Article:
And a little bit before 5:30 in the morning, when she heard the train coming, she lay down on the tracks.


            Saying we’d forgotten about her sounds a little harsh, and maybe it is. But here’s what is true: the last time any of us saw her was at a party at Lindsay’s house in the beginning of the summer, either late May or early June. It was pouring outside, and it wasn’t even a particularly warm rain; I left the party without saying goodbye (why would I say goodbye to all these people who I’m going to see again the next day?), and when I got back to my car I felt the chill of the rain down to my bones.

After that, we invited her hang out with us a few more times. But she stopped responding.

So we stopped with the invitations.

We had excuses already prepared. She’s busy. She doesn’t feel well. Isn’t her family in town? These explanations served two functions: they allowed us to not take her rejections personally, and they proved a convenient way of hiding the real reason, or reasons, that she was no longer interested in spending time with us. We knew she was depressed—which is to say she had depression—and that she wouldn’t have come over even if we sent her a million messages a day.

The last time I invited her somewhere was the beginning of June. Kennedy and I were both huge fans of How to Train Your Dragon, and the sequel was to be released in mid-June. “AMC is having a double feature the day it comes out,” I wrote. “They’re showing the first movie and then the new one, back-to-back. You game?”

She never responded, and I didn’t send a follow-up. I thought, If she doesn’t feel well enough to hang out with us, that’s okay. She knows we’re here if she wants us. And we’ll be here when she’s feeling better. And then I saw the double feature with Jenna and Lindsay.

On one hand, of course we don’t blame ourselves. We know, logically, that the texts we didn’t send are not the reason Kennedy is dead.

But—there is always a but.

It wasn’t our fault.

But sometimes it feels like it was.


I think about her final moments a lot and something about them seems particularly significant. It’s not the method that strikes me—Ken was never an idiot; she was not going to half-ass this, and getting hit by a train is generally a surefire way to go out. So no—it’s not the method that I think of. It’s the difference between lying down in front of a train and jumping in front of one. There’s a sort of quiet dignity in the specifics of it, a soft sort of bravery to it. The difference between action and inaction. The difference between waiting and welcoming. I don’t know if the decision to jump or not to jump ever crossed her mind but I think about it all the time.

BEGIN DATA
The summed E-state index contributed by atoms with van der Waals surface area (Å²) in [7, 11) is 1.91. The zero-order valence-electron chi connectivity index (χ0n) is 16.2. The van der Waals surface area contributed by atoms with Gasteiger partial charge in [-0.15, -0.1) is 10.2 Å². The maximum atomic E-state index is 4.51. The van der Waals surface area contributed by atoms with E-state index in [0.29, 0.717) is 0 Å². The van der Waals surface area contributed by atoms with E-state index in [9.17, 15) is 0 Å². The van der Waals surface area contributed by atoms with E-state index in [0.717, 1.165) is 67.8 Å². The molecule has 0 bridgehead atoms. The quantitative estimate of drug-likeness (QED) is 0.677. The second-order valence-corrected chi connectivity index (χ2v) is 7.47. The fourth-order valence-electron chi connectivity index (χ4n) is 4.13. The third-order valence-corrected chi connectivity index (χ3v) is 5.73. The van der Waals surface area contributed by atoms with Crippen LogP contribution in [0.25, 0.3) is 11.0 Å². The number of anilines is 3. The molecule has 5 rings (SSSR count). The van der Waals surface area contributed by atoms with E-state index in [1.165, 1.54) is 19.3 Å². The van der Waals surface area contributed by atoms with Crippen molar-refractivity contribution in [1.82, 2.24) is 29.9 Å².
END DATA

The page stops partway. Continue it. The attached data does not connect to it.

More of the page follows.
There’s a poet, Richard Siken, who published a collection called Crush a few years back that I keep in the drawer next to my bed and that I highlighted and notated furiously when I was a freshman in high school. His poems are raw and urgent and—and to be honest I feel I have no legs to stand on when it comes to the discussion of poetry, but suffice to say I have always found them very powerful. I once read an interview with him in which he was asked, essentially, how he can write emotional poems without letting the emotion of the poem overtake the whole thing. His answer was characteristically beautiful, but it also served to answer another inquiry commonly asked of him: Why, Mr. Siken, do you include absurd, “irrelevant,” and even humorous scenes in your poems about the deepest and most profound grief?